First, Michael Wasson’s imagistic prose poetry fills the Saturday Essay. Wasson’s dreamlike narrative describes a first day of school from his childhood. Wasson recalls the teacher taking attendance, calling out, “who’s missing?” The question launches a lyrical investigation of the author’s memory and identity. Then, Julie Marie Wade reviews the poetry collection Ghost/Landscape, a successful collaboration between Kristina Marie Darling and John […]
Welcome to The Rumpus’s National Poetry Month project. We’ll be running a new poem from a different poet each day for the month of April. All Is Love Sorry. I’m wrong. Everyone lives alone. All is not love. All is whatever happens next, and whatever happens next, of course, happens in due course, its course, […]
John Gallaher is looking for responses in what he’s calling his “Market Research Friday.” Yes, it’s Saturday, but I suspect he’s leaving comments open for a while yet. Here’s what he’s mainly asking for: “1. Is there an reigning, asserted aesthetic where you feel forced or seduced into writing in a “camp”? Is there a […]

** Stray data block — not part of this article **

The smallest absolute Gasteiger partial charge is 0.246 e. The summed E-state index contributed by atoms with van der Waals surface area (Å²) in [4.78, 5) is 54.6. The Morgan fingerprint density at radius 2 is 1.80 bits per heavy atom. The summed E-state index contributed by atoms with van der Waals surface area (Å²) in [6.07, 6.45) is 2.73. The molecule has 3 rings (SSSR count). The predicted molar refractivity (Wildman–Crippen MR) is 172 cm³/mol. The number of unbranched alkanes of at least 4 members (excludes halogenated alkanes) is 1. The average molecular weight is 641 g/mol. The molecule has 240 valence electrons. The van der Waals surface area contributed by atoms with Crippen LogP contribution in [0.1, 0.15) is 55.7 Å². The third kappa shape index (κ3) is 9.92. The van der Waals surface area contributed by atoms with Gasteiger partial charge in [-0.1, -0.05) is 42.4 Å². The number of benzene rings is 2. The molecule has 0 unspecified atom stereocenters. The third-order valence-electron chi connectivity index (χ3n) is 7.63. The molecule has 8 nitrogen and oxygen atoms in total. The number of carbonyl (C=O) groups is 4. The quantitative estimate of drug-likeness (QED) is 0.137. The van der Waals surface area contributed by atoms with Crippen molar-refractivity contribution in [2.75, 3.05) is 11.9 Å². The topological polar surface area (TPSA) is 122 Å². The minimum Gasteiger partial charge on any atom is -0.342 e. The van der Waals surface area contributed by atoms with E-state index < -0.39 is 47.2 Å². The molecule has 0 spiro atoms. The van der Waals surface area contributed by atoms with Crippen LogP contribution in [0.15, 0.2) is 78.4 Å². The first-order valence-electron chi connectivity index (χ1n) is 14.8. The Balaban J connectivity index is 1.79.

What does one do with an essay like the one David Alpaugh penned for the Chronicle of Higher Education on the current state of poetry publication? As an editor who publishes about 50 poems a year here on The Rumpus (all directly solicited), I feel like I have to respond, since I’m contributing to the […]
It’s Saturday night and it’s poetry time. Who else is excited? I always figured the Irish got excited about poetry. Roddy Doyle says otherwise. I’m late to the game in discovering the Poetry Foundation’s podcasts, but I’m having some fun listening to them. I liked Ron Silliman’s discussion of writing a poem with an eraser, […]
This week, Rumpus books reviews two novels, a book of short stories, and a collection of poetry. We’ve also got an interview with Rebecca Solnit, plus essays on Borges, Douglas Rushkoff and Leonardo Sinisgalli.
A confluence of politics and poetry: Senate Sotomayor votes explained in haiku. No great surprise, but poetry is disappearing from B&N bookshelves in Chico, CA. And pretty much every B&N, for that matter. Sometimes I feel like I should just put a link to Mike Chasar’s blog in every one of these posts. This one […]